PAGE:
|Pictured abovefrom left: the grounds of Chateau Ste Michelle, Columbia Winery's tasting room.the hills of King Estate.|
|Chateau Ste Michelle 2014 Pinot Gris|
|Chateau Ste Michelle Pinot Gris style falls between the lighter Italian Pinot Grigio and the richer, rounder Pinot Gris from Alsace. The Chateau Ste. Michelle Pinot Gris offers fresh flavors of juicy pear, melon and a hint of spice. Visit site|
|Columbia Winery 2009 Red Willow Syrah|
|Crafted entirely from Syrah grapes grown on the esteemed Red Willow Vineyard, this wine is fruitdriven with aromas and flavors of blackberry, blueberry and cherry. Syrah is typically the darkest red wine because of the grape's thick skins and pigment, which translate to deep, concentrated flavors. The elegant, smooth palate offers berry fruit flavors that are complemented by notes of spice and pepper, leading to a long, lingering finish. Visit site|
|King Estate Oregon 2013 Acrobat Pinot Noir|
|Aromas of bright fruit lead into flavors of cherry cola, cranberry, earth leather that give way to vanilla and plum. The finish blends fruit and earth together for a lush and generously lingering experience. Visit site|
|A LITTLE BACKGROUND|
Wherever grapes grow in the Northwest, this rich land assures that they reach full maturity with a mysterious host of intricate flavors intact. The rugged features of the land conspire to make assorted pocket climates, elevations and soil recipes perfectly suited to the peculiar needs and wants of the most finicky grapes. Chardonnay, Merlot and Cabernet Sauvignon have found homes in Yakima Valley and Columbia Valley; Madeleine Angevine, Segerebbe and Muller-Thurgau have taken up in the Puget Sound; and Pinot Gris, Riesling and Pinot Noir love their prime Willamette Valley real estate.
French, German and Italian immigrant farmers planted wine grapes in Washington and Oregon as early as the mid-19th century. But over the next several decades, wine production grew minimally: large-scale and commercial wine production never really took off in either state until the 1960s.
Winemaking in Washington and Oregon has only grown since those years, but in different scales. Washington has become the second largest producer of premium wines (and wine grapes as well) in the country, second only to California, shipping bottles to all 50 states and more than 40 countries. It's an estimated $2.4 billion industry for the state, with a solid, well-earned reputation throughout the world.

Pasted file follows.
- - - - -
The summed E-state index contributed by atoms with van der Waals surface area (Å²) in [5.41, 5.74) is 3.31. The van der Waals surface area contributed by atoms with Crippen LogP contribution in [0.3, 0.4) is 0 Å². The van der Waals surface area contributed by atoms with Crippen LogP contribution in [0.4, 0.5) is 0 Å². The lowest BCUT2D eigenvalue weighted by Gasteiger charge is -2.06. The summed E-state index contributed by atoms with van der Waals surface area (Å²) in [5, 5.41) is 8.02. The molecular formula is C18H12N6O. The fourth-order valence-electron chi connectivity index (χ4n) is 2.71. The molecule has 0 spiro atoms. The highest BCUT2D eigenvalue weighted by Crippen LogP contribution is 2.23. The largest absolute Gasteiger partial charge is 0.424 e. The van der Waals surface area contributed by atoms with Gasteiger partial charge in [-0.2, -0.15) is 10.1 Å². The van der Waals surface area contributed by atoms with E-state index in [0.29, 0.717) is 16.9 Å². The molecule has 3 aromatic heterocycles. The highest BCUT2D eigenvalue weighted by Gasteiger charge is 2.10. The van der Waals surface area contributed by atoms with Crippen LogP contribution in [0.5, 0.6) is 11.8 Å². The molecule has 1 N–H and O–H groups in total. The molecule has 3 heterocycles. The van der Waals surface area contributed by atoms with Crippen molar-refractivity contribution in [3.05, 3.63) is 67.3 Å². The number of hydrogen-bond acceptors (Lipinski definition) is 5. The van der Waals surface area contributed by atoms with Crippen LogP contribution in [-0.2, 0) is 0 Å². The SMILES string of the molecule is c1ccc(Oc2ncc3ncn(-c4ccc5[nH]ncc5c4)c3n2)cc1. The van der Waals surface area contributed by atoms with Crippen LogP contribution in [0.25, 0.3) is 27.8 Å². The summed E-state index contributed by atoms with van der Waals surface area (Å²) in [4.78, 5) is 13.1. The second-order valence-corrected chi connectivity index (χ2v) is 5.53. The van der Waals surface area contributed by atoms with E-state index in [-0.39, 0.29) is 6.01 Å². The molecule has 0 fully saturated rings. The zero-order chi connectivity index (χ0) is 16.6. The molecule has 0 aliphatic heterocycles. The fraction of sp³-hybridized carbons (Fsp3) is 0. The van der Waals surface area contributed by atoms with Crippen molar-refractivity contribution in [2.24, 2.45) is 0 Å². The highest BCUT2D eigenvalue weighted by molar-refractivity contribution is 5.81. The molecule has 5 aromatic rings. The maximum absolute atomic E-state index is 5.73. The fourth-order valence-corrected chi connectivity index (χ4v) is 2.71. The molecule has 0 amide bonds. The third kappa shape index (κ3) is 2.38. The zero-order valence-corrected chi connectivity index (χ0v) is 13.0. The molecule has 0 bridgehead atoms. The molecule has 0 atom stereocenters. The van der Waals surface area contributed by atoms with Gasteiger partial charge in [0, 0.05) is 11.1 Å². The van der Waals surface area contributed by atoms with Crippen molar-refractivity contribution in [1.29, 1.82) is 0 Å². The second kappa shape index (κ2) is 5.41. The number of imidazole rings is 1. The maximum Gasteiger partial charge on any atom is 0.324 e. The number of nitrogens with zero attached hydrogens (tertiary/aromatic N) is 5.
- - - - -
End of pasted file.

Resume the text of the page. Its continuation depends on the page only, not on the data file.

By contrast, although Oregon winemakers have rapidly gained popularity and esteem for their efforts, they have yet to become a wine-world powerhouse on Washington's scale. Oregon law in the 19th century divvied up land plots into 160 acre chunks, and that small-scale thinking persists for many of today's independent-minded winemakers. Several wineries produce no more than 35,000 cases a year. Then again, the homey nature of these family-owned businesses (many of which practice organic farming techniques) are part of the charm that keeps customers coming back.
The future of wine in the Northwest holds nearly limitless potential. Washington has become established enough to create its own Washington Wine Commission and the Washington Wine Quality Alliance, which became the first body in the U.S. to define standards for "reserve" wines. The new wineries that regularly spring up on the vast swaths of unplanted vineyard acreage will only enhance the state's already impressive stature. Meanwhile, Oregon's wine industry grows more sophisticated as it matures into a wine leader in its own right. Wineries in the state keep expanding and producing better wines each year, and many have received heavy investment from California, France, and Australia.
The viticultural wonderland of the Northwest promises to delight wine lovers for years to come.
LISTEN TO THE FISH
When choosing salmon fillets, a deep coral color and a shiny surface will tell you that they're fresh.
TREAT THE TIPS WITH TLC
To remove fine grit from asparagus tips without breaking off the buds, hold the stalk with the upper part lying on the palm of your hand. Then, under running water, stroke gently from base to tip with a mushroom brush.
MIND THE ALMONDS
While the slivered nuts are toasting in the oven, you have to watch them like a hawk, or before you know it, they'll burn. As soon as they've turned a light golden color, take them out-they're done.
PLAY NICE WITH SPICE
A little turmeric added to the rice gives it color and flavor, but don't overdo it; too much will overpower and upset the flavor-balance of the whole dish.
Try soy instead of salt which provides the saltiness and gives the stock a hint of malt. The more you make the more you store for other uses. The longer you simmer, the stronger the flavor.